Review: Styx

Currently browsing the "Romance" category.

Review: Five Feet Apart

Haven’t I seen this movie somewhere before? Yes, Five Feet Apart does indeed look a lot like the 2014 ailing-teen romantic drama tearjerker, The Fault in Our Stars. Only this time around, the affliction casting a shadow over budding romance is cystic fibrosis rather than cancer. The bottom line remains the same: chronic and terminal diseases suck. And while love can’t always conquer all, the battle is still worth fighting. Cue the melodramatic score and pass the tissues, please.

Review: Isn’t It Romantic

Isn’t It Romantic unabashedly satirizes and celebrates the RomCom, a genre I just so happen to unabashedly embrace. So while the movie falls far short of the classics it draws upon for inspiration (Pretty Woman, My Best Friend’s Wedding, 13 Going on 30, Sweet Home Alabama, Notting Hill, When Harry Met Sally…), it’s still an entertaining watch. Isn’t It Romantic seems hyper-aware of its flaws and limitations, closing with a cheesy musical number a mere 80 minutes or so after the plot – such as it is – begins to unfold, starting with a bonk on the head. You know the drill. Revel in it. Or recoil from it. Those are your only options.

Quickie Reviews: The Isle; Untogether

The Isle is for the horror flick lovers out there. It’s set in 1846 on an island off the coast of Scotland that is shrouded in mist. Three survivors of a shipwreck row ashore to find it nearly abandoned. But then they meet the only four people still living there, a couple of women and a couple of men. And they can tell that things are not normal, and the island folks are not opening up about what happened to all the others who lived there, and the 3 men really want to get off the island, but can’t seem to find a way. Then they start dying. It takes some time for the men to figure what’s happening, and once they do, they’re powerless against it.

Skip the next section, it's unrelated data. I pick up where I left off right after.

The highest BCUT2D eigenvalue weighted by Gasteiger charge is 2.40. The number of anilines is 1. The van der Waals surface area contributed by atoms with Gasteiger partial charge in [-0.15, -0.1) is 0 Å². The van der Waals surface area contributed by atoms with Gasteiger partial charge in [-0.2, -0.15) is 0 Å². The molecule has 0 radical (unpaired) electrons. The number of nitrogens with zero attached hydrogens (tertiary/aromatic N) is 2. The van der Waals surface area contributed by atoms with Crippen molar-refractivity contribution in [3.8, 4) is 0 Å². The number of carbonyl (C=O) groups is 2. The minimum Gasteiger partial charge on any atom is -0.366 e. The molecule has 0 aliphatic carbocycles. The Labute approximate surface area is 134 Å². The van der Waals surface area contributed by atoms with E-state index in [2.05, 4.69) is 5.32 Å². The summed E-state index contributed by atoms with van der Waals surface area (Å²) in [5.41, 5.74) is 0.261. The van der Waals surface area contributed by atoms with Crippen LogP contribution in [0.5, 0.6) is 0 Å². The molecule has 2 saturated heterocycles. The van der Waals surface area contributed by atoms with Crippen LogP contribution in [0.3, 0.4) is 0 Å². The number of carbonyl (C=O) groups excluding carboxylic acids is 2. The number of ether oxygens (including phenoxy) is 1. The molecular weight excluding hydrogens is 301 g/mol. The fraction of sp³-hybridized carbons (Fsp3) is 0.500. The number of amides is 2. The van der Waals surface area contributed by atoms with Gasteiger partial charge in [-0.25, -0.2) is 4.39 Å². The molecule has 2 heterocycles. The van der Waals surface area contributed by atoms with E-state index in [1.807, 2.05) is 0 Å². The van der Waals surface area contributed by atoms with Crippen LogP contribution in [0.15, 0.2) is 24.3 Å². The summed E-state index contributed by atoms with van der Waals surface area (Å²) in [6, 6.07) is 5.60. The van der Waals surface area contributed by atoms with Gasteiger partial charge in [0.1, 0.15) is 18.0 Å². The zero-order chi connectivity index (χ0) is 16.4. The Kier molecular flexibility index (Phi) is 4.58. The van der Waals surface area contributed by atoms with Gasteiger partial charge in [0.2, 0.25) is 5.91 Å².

Review: What Men Want

What men should want is not to be dragged to this movie for Valentine’s Day. And what men – and women – deserve is a stronger spin on a plot device that worked quite well in Nancy Meyers’ 2000 romantic comedy What Women Want, starring Mel Gibson and Helen Hunt. Gibson (before he went all weird on us) played a chauvinistic executive who learned something about himself – and his treatment of women – after a mishap gave him the ability to hear women’s inner thoughts. This time around, the genders are reversed. Taraji P. Henson plays Ali Davis, a successful sports agent in Atlanta who gains the ability to hear men’s inner thoughts. She hopes to use her newfound power (a blessing and a curse) to score a high-profile client, and land the promotion she is entitled to in the boy’s club that is her workplace.

Review: Cold War

In this passionate love story set in Soviet-era Poland, Zula, a young singer with a past, enters a state-run performing academy where she meets the love of her life, Wictor, the pianist-musical director of the program. The film follows their on-again and off-again relationship across decades as they escape the Iron Curtain and ultimately return. Music is a key element of the story. There is one folk song that is sung first as an audition piece, then as a chorus in concert, then as a Polish jazz song, then translated into French. And Joanna Kulig’s performance as Zula is particularly powerful. Not only does she sing beautifully, but her face lights up the screen.